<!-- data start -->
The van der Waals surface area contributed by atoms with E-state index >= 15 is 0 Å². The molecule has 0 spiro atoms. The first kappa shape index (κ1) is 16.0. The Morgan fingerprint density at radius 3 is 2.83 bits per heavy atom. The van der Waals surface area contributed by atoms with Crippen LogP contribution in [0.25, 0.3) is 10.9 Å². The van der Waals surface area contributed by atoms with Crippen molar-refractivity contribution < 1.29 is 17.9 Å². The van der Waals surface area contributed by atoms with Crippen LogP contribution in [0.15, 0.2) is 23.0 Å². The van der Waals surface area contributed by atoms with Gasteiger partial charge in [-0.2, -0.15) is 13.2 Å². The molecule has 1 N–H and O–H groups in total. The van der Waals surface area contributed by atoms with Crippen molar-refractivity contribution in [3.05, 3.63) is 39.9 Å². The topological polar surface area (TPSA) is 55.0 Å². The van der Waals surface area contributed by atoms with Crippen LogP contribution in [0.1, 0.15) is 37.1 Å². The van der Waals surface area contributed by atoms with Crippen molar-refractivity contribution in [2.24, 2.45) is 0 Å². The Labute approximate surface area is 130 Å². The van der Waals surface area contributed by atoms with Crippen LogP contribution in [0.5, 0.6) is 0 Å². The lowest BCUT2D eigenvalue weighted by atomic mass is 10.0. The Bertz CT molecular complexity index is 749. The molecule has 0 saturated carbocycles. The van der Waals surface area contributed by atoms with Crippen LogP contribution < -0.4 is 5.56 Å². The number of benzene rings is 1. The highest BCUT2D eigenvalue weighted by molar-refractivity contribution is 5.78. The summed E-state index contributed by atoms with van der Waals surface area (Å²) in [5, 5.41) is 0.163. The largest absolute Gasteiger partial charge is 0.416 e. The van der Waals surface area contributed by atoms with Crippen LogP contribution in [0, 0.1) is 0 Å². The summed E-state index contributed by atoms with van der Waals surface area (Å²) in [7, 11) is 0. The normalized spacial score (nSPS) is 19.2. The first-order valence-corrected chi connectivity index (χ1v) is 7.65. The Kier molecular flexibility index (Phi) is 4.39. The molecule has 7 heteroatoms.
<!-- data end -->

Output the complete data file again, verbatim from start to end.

The van der Waals surface area contributed by atoms with E-state index >= 15 is 0 Å². The molecule has 0 spiro atoms. The first kappa shape index (κ1) is 16.0. The Morgan fingerprint density at radius 3 is 2.83 bits per heavy atom. The van der Waals surface area contributed by atoms with Crippen LogP contribution in [0.25, 0.3) is 10.9 Å². The van der Waals surface area contributed by atoms with Crippen molar-refractivity contribution < 1.29 is 17.9 Å². The van der Waals surface area contributed by atoms with Crippen LogP contribution in [0.15, 0.2) is 23.0 Å². The van der Waals surface area contributed by atoms with Gasteiger partial charge in [-0.2, -0.15) is 13.2 Å². The molecule has 1 N–H and O–H groups in total. The van der Waals surface area contributed by atoms with Crippen molar-refractivity contribution in [3.05, 3.63) is 39.9 Å². The topological polar surface area (TPSA) is 55.0 Å². The van der Waals surface area contributed by atoms with Crippen LogP contribution in [0.1, 0.15) is 37.1 Å². The van der Waals surface area contributed by atoms with Crippen molar-refractivity contribution in [2.24, 2.45) is 0 Å². The Labute approximate surface area is 130 Å². The van der Waals surface area contributed by atoms with Crippen LogP contribution in [0.5, 0.6) is 0 Å². The lowest BCUT2D eigenvalue weighted by atomic mass is 10.0. The Bertz CT molecular complexity index is 749. The molecule has 0 saturated carbocycles. The van der Waals surface area contributed by atoms with Crippen LogP contribution < -0.4 is 5.56 Å². The number of benzene rings is 1. The highest BCUT2D eigenvalue weighted by molar-refractivity contribution is 5.78. The summed E-state index contributed by atoms with van der Waals surface area (Å²) in [5, 5.41) is 0.163. The largest absolute Gasteiger partial charge is 0.416 e. The van der Waals surface area contributed by atoms with Crippen LogP contribution in [0, 0.1) is 0 Å². The summed E-state index contributed by atoms with van der Waals surface area (Å²) in [7, 11) is 0. The normalized spacial score (nSPS) is 19.2. The first-order valence-corrected chi connectivity index (χ1v) is 7.65. The Kier molecular flexibility index (Phi) is 4.39. The molecule has 7 heteroatoms.